Historical debate veers between admiring and denigrating Alexander the Great, but Professor Paul Cartledge puts him in his proper historical context.
It seems there have been many Alexander the Greats - as many as there have been serious students of him as man, hero and/or god. There are two main reasons for this multiplicity and plasticity. First, and more poetically, the great leader's achievements - both in his lifetime and posthumously (the Alexander myth or legend) - are simply staggering. Second, the original narrative sources that survive for Alexander are mostly either very non-contemporary (eg Plutarch's biography of c.100 AD, and Arrian's narrative history of a little later in the second century AD), or very skewed by partisanship - pro or con, or both.
In the past there have been those who saw him as essentially reasonable and gentlemanly, or dynamic and titanic, or Homerically heroic. But the recent trend has been decidedly negative, emphasising variously his conquering bloodlust, his megalomania, or alleged alcoholism.
'But the recent trend has been decidedly negative, emphasising variously his conquering bloodlust, his megalomania, or alleged alcoholism.'
Here I hope not to err on the side of gratuitous mudslinging, in my search for clues to the mainsprings of Alexander's character. But I do lay stress on his grand passion for hunting game - human as well as animal, and the bigger and more dangerous the better. Such macho feats offered him the chance to enhance his standing in the eyes of his subjects, as well as to ensure an impressive reputation into posterity.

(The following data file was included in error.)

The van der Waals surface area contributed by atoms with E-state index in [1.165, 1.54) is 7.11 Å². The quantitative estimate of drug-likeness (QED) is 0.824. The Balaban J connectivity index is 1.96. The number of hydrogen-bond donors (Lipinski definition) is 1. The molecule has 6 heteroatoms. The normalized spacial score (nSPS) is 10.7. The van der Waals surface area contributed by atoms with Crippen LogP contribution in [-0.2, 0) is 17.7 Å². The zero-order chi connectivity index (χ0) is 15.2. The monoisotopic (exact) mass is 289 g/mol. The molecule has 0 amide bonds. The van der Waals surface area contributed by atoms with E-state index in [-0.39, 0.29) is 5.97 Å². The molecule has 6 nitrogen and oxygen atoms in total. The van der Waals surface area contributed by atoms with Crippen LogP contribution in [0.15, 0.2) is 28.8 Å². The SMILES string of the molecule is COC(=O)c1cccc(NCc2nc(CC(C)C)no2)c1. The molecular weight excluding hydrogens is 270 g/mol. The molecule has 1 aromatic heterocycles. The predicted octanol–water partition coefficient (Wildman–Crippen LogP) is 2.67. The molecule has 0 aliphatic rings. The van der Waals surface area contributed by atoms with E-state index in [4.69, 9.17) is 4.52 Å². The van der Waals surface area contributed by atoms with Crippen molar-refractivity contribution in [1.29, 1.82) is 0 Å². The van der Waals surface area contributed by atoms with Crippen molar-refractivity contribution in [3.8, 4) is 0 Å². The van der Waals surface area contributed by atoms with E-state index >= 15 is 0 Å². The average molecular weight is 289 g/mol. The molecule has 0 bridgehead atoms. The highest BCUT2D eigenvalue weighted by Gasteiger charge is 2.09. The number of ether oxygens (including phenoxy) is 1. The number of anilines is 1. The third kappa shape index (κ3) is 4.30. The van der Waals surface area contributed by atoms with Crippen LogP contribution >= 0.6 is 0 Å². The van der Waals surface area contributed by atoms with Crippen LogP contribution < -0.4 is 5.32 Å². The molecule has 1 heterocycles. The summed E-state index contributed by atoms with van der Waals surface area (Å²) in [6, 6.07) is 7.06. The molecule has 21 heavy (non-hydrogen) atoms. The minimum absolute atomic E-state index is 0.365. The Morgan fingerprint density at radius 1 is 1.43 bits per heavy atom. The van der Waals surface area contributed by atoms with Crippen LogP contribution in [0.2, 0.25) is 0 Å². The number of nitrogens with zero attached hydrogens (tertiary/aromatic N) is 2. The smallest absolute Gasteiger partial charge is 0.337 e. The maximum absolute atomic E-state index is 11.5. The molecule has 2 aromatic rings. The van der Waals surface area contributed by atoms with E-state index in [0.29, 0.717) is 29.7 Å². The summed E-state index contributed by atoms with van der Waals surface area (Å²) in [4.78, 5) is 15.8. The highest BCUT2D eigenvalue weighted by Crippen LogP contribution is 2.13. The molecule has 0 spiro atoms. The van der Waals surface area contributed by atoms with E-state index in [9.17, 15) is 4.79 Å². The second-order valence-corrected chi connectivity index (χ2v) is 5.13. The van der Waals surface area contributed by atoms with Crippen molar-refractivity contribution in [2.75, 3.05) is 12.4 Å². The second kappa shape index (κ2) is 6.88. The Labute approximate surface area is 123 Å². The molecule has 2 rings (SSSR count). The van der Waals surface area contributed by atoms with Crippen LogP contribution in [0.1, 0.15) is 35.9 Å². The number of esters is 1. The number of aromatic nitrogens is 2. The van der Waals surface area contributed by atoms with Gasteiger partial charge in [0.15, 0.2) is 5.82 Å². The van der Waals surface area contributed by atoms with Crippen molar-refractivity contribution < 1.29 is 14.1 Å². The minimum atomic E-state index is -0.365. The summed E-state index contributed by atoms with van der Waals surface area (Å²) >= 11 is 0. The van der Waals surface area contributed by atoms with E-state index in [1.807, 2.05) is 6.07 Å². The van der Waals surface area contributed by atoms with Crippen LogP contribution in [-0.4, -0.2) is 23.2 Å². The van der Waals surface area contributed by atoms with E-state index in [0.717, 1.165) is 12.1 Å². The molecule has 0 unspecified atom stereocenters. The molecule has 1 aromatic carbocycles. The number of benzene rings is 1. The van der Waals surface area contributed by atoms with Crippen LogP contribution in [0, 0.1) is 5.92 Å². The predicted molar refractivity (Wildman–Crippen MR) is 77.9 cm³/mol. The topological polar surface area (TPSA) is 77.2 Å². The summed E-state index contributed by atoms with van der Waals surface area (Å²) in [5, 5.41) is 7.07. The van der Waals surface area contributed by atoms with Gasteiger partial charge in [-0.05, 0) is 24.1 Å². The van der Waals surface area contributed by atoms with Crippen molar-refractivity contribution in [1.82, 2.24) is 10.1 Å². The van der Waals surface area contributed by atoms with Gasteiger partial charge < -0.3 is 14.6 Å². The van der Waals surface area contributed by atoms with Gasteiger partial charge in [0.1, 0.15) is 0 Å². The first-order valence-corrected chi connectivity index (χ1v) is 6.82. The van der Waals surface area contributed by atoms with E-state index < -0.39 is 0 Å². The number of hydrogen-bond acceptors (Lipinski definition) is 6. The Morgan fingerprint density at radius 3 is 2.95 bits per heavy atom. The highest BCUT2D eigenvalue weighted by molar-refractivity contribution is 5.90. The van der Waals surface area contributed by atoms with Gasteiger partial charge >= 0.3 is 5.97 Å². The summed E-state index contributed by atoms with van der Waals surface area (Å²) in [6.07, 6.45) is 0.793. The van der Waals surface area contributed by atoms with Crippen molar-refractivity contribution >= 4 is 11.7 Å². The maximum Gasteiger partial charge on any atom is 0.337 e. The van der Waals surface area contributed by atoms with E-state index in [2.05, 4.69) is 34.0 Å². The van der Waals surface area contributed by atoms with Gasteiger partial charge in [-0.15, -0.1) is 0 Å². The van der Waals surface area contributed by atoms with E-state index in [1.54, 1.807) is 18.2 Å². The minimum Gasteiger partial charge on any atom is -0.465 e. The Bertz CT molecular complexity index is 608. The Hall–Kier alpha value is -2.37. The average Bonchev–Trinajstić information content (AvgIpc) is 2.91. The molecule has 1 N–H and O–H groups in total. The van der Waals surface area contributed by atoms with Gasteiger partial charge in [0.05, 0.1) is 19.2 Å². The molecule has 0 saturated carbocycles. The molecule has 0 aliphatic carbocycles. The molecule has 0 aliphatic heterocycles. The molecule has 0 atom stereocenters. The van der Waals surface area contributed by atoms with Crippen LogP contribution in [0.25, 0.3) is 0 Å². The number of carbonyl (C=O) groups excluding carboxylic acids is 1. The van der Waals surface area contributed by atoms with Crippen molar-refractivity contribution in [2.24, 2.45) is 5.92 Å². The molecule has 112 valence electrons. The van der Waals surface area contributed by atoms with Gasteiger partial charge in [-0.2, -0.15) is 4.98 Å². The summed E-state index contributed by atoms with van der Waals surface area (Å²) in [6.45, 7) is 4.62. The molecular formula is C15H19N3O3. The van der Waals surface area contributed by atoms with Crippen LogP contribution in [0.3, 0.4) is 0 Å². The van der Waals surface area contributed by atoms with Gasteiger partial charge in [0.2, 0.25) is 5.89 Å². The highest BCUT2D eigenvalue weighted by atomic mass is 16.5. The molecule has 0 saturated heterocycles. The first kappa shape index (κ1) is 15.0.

Image of the hunt
One of the earliest clues to this aspect of his character is an image - thought to be probably of Alexander - painted in fresco above the front entrance to what we usually call the 'Tomb of Philip' (whether or not we believe it to be actually the tomb of Alexander's father, King Philip II). This monumental tomb was erected at the ancient Macedonian ceremonial capital of Aegae (modern Vergina), some time within the last third or so of the fourth century BC.
The fresco depicts hunting scenes, and it is natural to identify the central figure as a young Alexander engaged, with his father, in what we know to have been one of Alexander's favourite pastimes. Except that to call it a 'pastime' may give a misleading impression, since hunting in Macedon - as in some other ancient societies, such as Sparta - was actually an important culturally coded marker of social and political status.
In Macedon, you did not become fully a man until you had passed the key manhood test of hunting and killing, without a net, one of the ferocious wild boar that roamed the heights of upper (western) Macedonia. Only then could you recline - as opposed to sit - when participating in the daily ritual of the symposium. This was the regular evening drinking party, at which and through which the Macedonian elite celebrated together and mutually confirmed their elevated social and political status.